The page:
In general, you should have windows that show both a window icon and a system menu. Having a window icon helps the user determine where they click to get the system menu (the window icon) and where they double click to maximize/restore their window (the area not taken up by the window icon and the minimize, restore, maximize, and close buttons).

Still, there are scenarios where folks really really don't want to show the window icon. And System.Windows.Forms.Form has the ShowIcon property because folks really really don't want to show the window icon. This post is for them :)

By default, if you don't specify an icon for a WPF Window, WPF will show an icon anyway, as determined by the algorithm described here. To override this behavior, you can use a p/invoke your way to an icon-less lifestyle using code like the following:

<!-- MainWindow.xaml -->

<Window

    xmlns="http://schemas.microsoft.com/winfx/2006/xaml/presentation"

    xmlns:x="http://schemas.microsoft.com/winfx/2006/xaml"

    x:Class="WPFWindowWithoutIcon.MainWindow"

    Title="&lt;-- No Icon Here!"

    Height="100" Width="225">

 

</Window>

// MainWindow.xaml.cs

using System; // IntPtr

using System.Windows; // Window, RoutedEventArgs

using System.Windows.Interop; // WindowInteropHelper

using System.Runtime.InteropServices; // DllImportAttribute

 

namespace WPFWindowWithoutIcon

{

    public partial class MainWindow : Window

    {

        [DllImport("user32.dll")]

        static extern int GetWindowLong(IntPtr hwnd, int index);

 

        [DllImport("user32.dll")]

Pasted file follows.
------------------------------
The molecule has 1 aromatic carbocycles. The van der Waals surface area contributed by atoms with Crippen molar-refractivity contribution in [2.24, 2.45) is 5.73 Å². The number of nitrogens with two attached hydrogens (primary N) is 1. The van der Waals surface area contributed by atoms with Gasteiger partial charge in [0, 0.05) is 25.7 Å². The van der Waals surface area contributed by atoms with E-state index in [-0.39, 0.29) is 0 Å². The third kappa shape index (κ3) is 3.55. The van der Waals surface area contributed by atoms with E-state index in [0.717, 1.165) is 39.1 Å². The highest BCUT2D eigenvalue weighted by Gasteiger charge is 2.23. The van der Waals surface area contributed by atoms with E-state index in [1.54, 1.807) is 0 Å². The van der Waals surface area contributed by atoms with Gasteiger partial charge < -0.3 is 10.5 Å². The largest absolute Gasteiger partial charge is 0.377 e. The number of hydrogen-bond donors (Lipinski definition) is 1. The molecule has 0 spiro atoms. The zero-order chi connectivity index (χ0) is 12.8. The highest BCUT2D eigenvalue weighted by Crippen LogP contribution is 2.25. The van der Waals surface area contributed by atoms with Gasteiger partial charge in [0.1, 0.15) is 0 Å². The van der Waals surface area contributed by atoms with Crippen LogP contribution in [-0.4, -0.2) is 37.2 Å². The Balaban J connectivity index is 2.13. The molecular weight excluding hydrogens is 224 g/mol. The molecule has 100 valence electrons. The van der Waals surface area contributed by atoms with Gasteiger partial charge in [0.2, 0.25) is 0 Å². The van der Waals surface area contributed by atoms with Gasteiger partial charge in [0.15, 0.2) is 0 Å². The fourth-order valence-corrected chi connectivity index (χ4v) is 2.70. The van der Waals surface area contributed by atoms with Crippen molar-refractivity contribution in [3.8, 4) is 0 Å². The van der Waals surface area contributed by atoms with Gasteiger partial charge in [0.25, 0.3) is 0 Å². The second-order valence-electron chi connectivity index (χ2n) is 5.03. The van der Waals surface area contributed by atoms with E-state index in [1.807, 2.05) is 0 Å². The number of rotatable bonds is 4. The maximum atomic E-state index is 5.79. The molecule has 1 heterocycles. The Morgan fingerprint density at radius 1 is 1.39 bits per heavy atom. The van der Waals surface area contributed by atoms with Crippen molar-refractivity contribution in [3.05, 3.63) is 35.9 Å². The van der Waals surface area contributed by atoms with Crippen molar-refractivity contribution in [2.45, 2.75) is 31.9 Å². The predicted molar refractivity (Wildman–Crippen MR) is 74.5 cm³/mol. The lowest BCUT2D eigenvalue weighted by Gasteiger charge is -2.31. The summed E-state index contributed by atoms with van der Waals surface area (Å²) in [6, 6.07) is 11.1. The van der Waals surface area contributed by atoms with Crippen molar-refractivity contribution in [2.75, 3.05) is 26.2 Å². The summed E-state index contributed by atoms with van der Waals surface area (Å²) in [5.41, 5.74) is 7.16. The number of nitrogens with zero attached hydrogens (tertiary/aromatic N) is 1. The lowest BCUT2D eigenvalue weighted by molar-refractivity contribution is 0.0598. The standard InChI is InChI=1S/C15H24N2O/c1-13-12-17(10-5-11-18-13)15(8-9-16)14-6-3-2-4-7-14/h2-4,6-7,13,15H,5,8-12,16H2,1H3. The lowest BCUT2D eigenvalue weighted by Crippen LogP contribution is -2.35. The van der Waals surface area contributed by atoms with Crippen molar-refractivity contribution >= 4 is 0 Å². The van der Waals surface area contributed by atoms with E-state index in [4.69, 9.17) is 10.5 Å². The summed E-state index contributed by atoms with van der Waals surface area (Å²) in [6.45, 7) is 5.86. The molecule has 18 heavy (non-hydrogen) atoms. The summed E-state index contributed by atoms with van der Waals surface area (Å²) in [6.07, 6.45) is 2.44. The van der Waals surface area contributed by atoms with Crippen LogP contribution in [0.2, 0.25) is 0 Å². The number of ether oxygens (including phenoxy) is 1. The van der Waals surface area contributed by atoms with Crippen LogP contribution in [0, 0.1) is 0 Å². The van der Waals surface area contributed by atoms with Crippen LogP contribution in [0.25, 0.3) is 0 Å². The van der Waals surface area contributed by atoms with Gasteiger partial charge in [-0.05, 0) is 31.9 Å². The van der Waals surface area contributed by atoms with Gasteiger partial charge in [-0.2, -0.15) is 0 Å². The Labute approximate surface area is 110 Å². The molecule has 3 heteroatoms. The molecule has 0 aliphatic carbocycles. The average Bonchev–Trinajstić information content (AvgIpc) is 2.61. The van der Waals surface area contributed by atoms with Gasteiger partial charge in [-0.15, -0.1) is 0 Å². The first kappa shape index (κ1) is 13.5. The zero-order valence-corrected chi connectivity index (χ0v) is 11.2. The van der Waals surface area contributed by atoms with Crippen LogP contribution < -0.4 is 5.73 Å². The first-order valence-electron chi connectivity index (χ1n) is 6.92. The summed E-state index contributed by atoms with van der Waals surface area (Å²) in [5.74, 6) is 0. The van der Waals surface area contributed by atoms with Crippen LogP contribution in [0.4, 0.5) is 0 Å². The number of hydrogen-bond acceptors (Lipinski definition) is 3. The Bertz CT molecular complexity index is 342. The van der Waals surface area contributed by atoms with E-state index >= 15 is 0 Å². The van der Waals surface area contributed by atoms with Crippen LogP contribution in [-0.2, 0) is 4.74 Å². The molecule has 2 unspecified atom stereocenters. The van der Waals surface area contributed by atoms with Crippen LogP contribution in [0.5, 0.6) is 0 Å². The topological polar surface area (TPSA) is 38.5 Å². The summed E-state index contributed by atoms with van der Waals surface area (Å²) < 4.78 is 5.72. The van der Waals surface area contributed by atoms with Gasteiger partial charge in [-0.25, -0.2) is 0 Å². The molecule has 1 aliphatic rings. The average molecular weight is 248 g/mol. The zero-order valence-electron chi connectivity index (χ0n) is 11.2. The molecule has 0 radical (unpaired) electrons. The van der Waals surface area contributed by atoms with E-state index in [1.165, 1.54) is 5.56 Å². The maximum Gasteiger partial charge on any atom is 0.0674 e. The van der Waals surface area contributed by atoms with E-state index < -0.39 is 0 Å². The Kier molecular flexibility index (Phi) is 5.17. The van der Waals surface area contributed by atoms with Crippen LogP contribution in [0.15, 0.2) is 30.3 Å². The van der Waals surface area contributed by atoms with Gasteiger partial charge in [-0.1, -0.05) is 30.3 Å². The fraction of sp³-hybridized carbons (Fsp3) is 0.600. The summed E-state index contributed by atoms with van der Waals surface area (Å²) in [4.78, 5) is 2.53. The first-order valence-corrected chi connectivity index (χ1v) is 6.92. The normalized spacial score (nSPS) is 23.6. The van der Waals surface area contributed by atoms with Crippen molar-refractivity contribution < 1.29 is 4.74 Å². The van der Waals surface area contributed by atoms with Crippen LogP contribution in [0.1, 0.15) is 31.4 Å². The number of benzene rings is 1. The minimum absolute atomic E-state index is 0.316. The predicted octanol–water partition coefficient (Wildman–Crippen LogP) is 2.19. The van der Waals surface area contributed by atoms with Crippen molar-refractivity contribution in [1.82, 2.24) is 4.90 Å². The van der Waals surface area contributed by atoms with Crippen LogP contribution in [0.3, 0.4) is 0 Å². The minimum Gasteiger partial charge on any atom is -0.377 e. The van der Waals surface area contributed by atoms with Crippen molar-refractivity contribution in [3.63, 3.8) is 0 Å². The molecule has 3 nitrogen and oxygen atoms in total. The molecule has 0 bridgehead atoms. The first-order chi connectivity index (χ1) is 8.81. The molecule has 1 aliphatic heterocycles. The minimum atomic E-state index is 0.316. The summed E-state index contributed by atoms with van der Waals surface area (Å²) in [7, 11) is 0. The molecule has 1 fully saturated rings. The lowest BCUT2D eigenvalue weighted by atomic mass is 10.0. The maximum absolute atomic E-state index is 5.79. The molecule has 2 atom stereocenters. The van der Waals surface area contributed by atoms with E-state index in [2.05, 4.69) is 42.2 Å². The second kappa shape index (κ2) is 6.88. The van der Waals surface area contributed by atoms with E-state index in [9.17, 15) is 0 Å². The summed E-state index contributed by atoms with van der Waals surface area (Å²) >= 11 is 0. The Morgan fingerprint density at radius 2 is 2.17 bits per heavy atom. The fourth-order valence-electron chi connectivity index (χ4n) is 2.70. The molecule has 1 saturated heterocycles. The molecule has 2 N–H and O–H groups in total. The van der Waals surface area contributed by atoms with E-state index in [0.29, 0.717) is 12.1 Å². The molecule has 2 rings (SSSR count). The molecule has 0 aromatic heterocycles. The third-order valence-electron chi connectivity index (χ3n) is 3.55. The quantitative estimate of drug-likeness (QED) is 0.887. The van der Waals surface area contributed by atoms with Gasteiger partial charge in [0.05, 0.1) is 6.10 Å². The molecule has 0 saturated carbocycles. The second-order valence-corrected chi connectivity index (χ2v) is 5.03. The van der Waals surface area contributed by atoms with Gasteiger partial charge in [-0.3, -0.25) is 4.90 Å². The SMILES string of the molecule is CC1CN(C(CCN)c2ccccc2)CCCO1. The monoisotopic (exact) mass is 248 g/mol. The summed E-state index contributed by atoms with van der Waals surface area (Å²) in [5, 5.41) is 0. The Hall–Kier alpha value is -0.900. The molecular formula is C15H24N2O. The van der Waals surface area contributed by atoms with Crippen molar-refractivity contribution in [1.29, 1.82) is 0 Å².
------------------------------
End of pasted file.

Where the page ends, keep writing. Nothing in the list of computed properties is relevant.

static extern int SetWindowLong(IntPtr hwnd, int index, int newStyle);

 

        [DllImport("user32.dll")]

        static extern bool SetWindowPos(IntPtr hwnd, IntPtr hwndInsertAfter, int x, int y, int width, int height, uint flags);

 

        [DllImport("user32.dll")]

        static extern IntPtr SendMessage(IntPtr hwnd, uint msg, IntPtr wParam, IntPtr lParam);

 

        const int GWL_EXSTYLE = -20;

        const int WS_EX_DLGMODALFRAME = 0x0001;

 

        const int SWP_NOSIZE = 0x0001;

        const int SWP_NOMOVE = 0x0002;

        const int SWP_NOZORDER = 0x0004;

        const int SWP_FRAMECHANGED = 0x0020;

 

        const uint WM_SETICON = 0x0080;

 

        public MainWindow()

        {

            InitializeComponent();

        }

 

        protected override void OnSourceInitialized(EventArgs e)

        {

            base.OnSourceInitialized(e);

 

            // Get this window's handle

            IntPtr hwnd = new WindowInteropHelper(this).Handle;

 

            // Change the extended window style to not show a window icon

            int extendedStyle = GetWindowLong(hwnd, GWL_EXSTYLE);

            SetWindowLong(hwnd, GWL_EXSTYLE, extendedStyle | WS_EX_DLGMODALFRAME);

 

            // Update the window's non-client area to reflect the changes

            SetWindowPos(hwnd, IntPtr.Zero, 0, 0, 0, 0, SWP_NOMOVE | SWP_NOSIZE | SWP_NOZORDER | SWP_FRAMECHANGED);

        }

    }

}

This has the effect that is demonstrated by the following figure.

In general, p/invoking to override default WPF Window behavior is totally fun, but possibly fraught with danger since WPF is essentially hWnd less ie you might do stuff to a WPF Window that makes it look weird, or that WPF simply ignores and overrides. Depending on your users, of course, weird may be good. But, nobody likes to be ignored :)

Enjoy,
Michael Weinhardt
WPF SDK

PS The sample with the code above is attached to this post.